Conditioned responses The No. 1 [gunner] was 17 years old – I knew him. His No. 2 [assistant gunner] lay on the left side, beside him, his head toward the enemy, a loaded magazine in his hand ready to whip onto the gun the moment the No. 1 said “Change!” The No. 1 started firing, and a Japanese machine gun engaged them at close range. The No. 1 got the first burst through the face and neck, which killed him instantly. But he did not die where he lay, behind the gun. He rolled over to tap his No. 2 on the shoulder in the signal that means Take over. The No. 2 did not have to push the corpse away from the gun. It was already clear.
Proximity An individuals resistance to killing increases as the distance from the target decreases.
Results of Stress Re-experiencing the traumatic event through thoughts, memories, dreams, or flashbacks Avoidance of activities that remind of the event, or related thoughts, feelings, or conversations Reduced responsiveness or separation from their environment, people, or loss of interest in activities that were once enjoyed Increased arousal, negative emotions, and guilt resulting in trouble concentrating, sleep problems, anxiety, anger, or depression
Origins of the Law of War Developed from: Religion Culture Policy Traditions Events “For example, in the Bible, Goliath suggested that a contest between two champions would be used instead of using two armies. Thus: ‘If he be able to fight with me, and kill me, then we will be your servants, but if I prevail against him, and kill him, then ye shall be our servants and serve us’” (Gillespie, 2011).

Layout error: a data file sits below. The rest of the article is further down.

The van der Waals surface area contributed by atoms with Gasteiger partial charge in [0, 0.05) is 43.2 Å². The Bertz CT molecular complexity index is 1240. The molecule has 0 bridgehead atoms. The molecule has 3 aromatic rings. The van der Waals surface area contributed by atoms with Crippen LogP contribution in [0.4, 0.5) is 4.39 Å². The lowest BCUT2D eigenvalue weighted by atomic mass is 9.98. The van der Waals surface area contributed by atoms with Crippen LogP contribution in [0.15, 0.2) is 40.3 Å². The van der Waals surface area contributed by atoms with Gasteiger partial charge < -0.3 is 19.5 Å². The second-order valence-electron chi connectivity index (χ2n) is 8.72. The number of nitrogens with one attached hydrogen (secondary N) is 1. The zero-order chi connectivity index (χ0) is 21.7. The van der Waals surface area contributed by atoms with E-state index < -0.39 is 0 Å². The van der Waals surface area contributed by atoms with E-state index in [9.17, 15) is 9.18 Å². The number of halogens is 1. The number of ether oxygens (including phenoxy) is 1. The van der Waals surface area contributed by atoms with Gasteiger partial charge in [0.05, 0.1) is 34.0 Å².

League of Nations & United Nations First international organization whose principal goal was to maintain and enforce world peace Established at the end of the First World War The League of Nations resolved some territorial disputes and minor conflicts One of its primary tasks was to enforce the disarmament of countries whose militaries were getting too large Established 24 October 1945 Objectives: Maintaining international peace and security Promoting human rights Fostering social and economic development Protecting the environment Providing humanitarian aid in famine, natural disasters, and armed conflict